Our local riding scene is healthy. We’re not blessed with amazing hill in the Herts/Essex area but we make up for it in enthusiasm. We run two different riding groups. On Saturday morning Nick takes a group up to our most local riding spot, Broxbourne woods. A short ride up the hill and you’re there. This group is aimed at beginners to intermediate riders looking to get more into it. Broxbourne has a lot of decent singletrack and good trails. On Sundays, if we’re staying local we head to Epping Forest. We have been riding here for years and it’s where Nick and I learnt to ride properly. Even after all these years we still don’t get bored of riding there. Sundays ride can be quite fast which is why we started the Saturday ride. Epping has some really good singletrack and some good rooty tech descents. The descent are only short, 30 seconds max but they are good fun and we take them in during our 3 hour loops. On a dry day we usually have between 10 and 15 riders on Sundays but everyone is welcome.
What are the key trends and the must haves for 2016?
The new Nukeproof Mega 275 and 290 are must haves and are selling out before they have even arrived. Dropper posts and 1×11 are now essential and I see most people running these options.
What makes Nukeproof such an important brand for you?
Nukeproof are a no nonsense brand. Riders know they can be ridden straight out the box with no need to change bars and stems. Nukeproof are known for making their own finish kit so there no unknown, unbranded component anywhere. The bike are also very strong and they are priced within a budget which is reachable to most riders. Also who doesn’t want to ride like Sam Hill.
What Nukeproof products are you looking forward to stocking in 2016?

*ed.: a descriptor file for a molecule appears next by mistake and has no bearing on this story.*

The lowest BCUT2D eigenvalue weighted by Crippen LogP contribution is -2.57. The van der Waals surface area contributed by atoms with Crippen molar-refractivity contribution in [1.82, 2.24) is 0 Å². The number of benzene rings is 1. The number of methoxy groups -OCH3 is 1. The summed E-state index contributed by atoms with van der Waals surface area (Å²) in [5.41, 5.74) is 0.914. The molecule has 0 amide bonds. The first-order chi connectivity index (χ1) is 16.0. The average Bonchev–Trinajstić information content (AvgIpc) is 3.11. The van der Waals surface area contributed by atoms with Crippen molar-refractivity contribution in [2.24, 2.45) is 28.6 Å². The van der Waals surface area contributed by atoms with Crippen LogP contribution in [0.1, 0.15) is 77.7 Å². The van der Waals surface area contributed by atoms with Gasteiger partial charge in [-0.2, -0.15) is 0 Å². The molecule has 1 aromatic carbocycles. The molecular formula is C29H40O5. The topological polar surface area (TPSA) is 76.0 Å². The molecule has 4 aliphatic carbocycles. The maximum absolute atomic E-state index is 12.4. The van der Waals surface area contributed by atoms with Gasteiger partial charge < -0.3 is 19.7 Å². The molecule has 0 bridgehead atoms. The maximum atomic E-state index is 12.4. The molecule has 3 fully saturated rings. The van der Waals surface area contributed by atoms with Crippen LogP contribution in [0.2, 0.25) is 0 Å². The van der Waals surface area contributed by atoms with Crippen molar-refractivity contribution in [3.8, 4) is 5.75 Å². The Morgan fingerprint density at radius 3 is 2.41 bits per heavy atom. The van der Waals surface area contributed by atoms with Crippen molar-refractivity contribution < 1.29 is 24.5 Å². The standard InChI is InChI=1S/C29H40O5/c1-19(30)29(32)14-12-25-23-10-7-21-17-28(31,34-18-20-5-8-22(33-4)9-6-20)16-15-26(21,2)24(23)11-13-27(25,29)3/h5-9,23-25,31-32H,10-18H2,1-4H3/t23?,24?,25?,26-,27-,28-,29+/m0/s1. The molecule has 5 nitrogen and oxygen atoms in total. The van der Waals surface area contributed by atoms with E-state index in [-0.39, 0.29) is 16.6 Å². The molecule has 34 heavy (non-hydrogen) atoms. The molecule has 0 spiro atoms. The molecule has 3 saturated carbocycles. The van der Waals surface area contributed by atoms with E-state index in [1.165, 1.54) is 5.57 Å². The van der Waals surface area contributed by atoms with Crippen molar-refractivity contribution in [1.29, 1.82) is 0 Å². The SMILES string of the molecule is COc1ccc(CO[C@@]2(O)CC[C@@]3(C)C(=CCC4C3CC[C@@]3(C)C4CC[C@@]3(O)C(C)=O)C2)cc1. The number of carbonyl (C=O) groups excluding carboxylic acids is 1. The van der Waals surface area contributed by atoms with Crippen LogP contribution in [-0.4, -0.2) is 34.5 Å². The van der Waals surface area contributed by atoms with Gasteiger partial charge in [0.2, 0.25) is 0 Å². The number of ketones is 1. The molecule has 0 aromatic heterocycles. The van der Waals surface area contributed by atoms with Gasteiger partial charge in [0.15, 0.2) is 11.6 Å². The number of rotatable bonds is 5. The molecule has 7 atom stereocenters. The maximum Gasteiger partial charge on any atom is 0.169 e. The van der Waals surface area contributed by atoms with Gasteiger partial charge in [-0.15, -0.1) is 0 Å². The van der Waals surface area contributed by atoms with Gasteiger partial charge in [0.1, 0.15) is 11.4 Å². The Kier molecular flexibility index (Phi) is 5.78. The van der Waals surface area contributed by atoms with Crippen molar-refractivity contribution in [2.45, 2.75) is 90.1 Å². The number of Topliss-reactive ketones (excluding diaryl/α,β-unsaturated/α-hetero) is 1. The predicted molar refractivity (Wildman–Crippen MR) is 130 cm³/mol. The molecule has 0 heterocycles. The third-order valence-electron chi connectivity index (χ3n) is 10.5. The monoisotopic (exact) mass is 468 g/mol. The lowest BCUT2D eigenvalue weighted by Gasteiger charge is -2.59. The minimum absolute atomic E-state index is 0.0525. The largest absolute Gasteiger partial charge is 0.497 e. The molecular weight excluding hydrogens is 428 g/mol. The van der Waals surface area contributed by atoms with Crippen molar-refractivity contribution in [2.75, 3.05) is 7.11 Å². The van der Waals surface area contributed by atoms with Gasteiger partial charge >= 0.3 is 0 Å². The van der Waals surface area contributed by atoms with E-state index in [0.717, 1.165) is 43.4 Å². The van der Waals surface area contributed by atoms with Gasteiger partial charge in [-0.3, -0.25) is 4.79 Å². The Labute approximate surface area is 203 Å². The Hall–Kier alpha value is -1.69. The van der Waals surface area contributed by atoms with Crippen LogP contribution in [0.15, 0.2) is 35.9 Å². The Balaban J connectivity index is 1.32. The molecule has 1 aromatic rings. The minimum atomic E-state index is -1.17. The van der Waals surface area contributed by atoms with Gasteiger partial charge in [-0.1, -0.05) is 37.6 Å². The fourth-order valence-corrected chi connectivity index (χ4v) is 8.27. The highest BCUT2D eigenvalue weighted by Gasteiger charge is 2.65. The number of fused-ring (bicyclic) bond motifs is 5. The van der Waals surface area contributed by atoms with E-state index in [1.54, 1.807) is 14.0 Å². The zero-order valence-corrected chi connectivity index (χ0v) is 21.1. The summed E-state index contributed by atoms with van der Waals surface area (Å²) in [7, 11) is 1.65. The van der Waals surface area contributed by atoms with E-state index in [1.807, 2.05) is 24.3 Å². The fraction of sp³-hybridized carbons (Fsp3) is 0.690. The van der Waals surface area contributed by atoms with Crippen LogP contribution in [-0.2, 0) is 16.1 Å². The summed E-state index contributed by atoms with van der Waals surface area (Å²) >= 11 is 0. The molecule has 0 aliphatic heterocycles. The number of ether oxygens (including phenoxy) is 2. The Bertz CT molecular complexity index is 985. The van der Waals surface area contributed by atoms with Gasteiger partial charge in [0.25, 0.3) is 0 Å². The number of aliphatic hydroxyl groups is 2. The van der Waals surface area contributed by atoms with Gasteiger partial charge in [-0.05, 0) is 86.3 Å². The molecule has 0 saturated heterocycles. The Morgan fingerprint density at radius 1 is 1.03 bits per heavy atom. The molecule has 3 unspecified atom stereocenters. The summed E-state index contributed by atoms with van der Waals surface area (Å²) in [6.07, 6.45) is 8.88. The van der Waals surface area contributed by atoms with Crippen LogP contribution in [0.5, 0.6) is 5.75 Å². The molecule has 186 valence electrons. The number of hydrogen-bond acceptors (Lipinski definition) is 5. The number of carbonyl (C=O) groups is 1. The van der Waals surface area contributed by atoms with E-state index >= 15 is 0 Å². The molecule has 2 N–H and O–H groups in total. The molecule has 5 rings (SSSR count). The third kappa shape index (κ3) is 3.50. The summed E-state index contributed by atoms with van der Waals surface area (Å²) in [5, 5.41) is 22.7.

The new Mega’s for sure. The Mega has always ridden well but now it’s lighter and looks better. I also like the toned down branding on the bars stems and saddles. Can’t wait for the new carbon wheels to be released either.
Wheel size has been a big debate recently- what are your customers and staffpreferring?
Nick and myself ride both 27.5 and 29. Round here the bigger wheels help you go faster and keep momentum up. The new breed of 29ers like the Mega 290 are much more fun to ride then the original xc oriented 29ers. Despite this I still prefer the 27.5 wheels on gnarlier trails. I find that I can turn a bit quicker and generate more speed out of rough sections on the smaller wheel. Im a shorter r rider so I find it harder to get both wheels weighted in drifty turns on the bigger wheels. I can’t get all over the bike like a taller rider can. Our riding group is probably 70/30 in favour of the smaller wheel.
Staff rides- what bike are you riding at the moment?
I have 3 bikes. An Orange Five, an Ibis Ripley LS and a Banshee legend for downhill duties. This will be swapped out for the new Pulse before the summer. Nick rides an Orbea Occam, a Transition Smuggler and an Orange 322. Nathan the mechanic is on a Mondraker Foxy. Nick and myself change our bikes fairly regularly so we can try all the bikes we sell. I plan to ride a Mega once they have arrived.
What’s the staff choice of brew?
Strangely none of us are tea drinkers. We stick to the coffee. It helps with the late night bike building and fettling.
Thanks to Rob and the Bike Active team.
8 High Street